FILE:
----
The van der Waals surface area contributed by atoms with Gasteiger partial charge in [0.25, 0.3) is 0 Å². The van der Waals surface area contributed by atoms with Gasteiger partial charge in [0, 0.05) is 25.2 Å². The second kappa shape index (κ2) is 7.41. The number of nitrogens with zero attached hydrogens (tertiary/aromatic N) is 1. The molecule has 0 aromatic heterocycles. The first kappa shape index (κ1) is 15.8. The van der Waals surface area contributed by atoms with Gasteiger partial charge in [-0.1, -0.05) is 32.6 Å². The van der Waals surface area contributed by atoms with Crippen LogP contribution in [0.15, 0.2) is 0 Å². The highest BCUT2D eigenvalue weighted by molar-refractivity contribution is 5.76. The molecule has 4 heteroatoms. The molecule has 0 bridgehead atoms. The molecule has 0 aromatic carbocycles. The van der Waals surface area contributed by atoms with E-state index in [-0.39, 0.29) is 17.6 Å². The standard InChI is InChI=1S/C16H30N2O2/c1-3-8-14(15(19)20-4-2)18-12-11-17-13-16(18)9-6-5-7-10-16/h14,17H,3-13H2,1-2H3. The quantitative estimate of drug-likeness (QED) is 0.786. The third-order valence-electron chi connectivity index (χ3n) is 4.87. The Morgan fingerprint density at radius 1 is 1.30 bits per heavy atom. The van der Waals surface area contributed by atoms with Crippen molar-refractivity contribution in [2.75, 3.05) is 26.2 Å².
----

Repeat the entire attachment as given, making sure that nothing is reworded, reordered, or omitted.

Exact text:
The van der Waals surface area contributed by atoms with Gasteiger partial charge in [0.25, 0.3) is 0 Å². The van der Waals surface area contributed by atoms with Gasteiger partial charge in [0, 0.05) is 25.2 Å². The second kappa shape index (κ2) is 7.41. The number of nitrogens with zero attached hydrogens (tertiary/aromatic N) is 1. The molecule has 0 aromatic heterocycles. The first kappa shape index (κ1) is 15.8. The van der Waals surface area contributed by atoms with Gasteiger partial charge in [-0.1, -0.05) is 32.6 Å². The van der Waals surface area contributed by atoms with Crippen LogP contribution in [0.15, 0.2) is 0 Å². The highest BCUT2D eigenvalue weighted by molar-refractivity contribution is 5.76. The molecule has 4 heteroatoms. The molecule has 0 bridgehead atoms. The molecule has 0 aromatic carbocycles. The van der Waals surface area contributed by atoms with E-state index in [-0.39, 0.29) is 17.6 Å². The standard InChI is InChI=1S/C16H30N2O2/c1-3-8-14(15(19)20-4-2)18-12-11-17-13-16(18)9-6-5-7-10-16/h14,17H,3-13H2,1-2H3. The quantitative estimate of drug-likeness (QED) is 0.786. The third-order valence-electron chi connectivity index (χ3n) is 4.87. The Morgan fingerprint density at radius 1 is 1.30 bits per heavy atom. The van der Waals surface area contributed by atoms with Crippen molar-refractivity contribution in [2.75, 3.05) is 26.2 Å².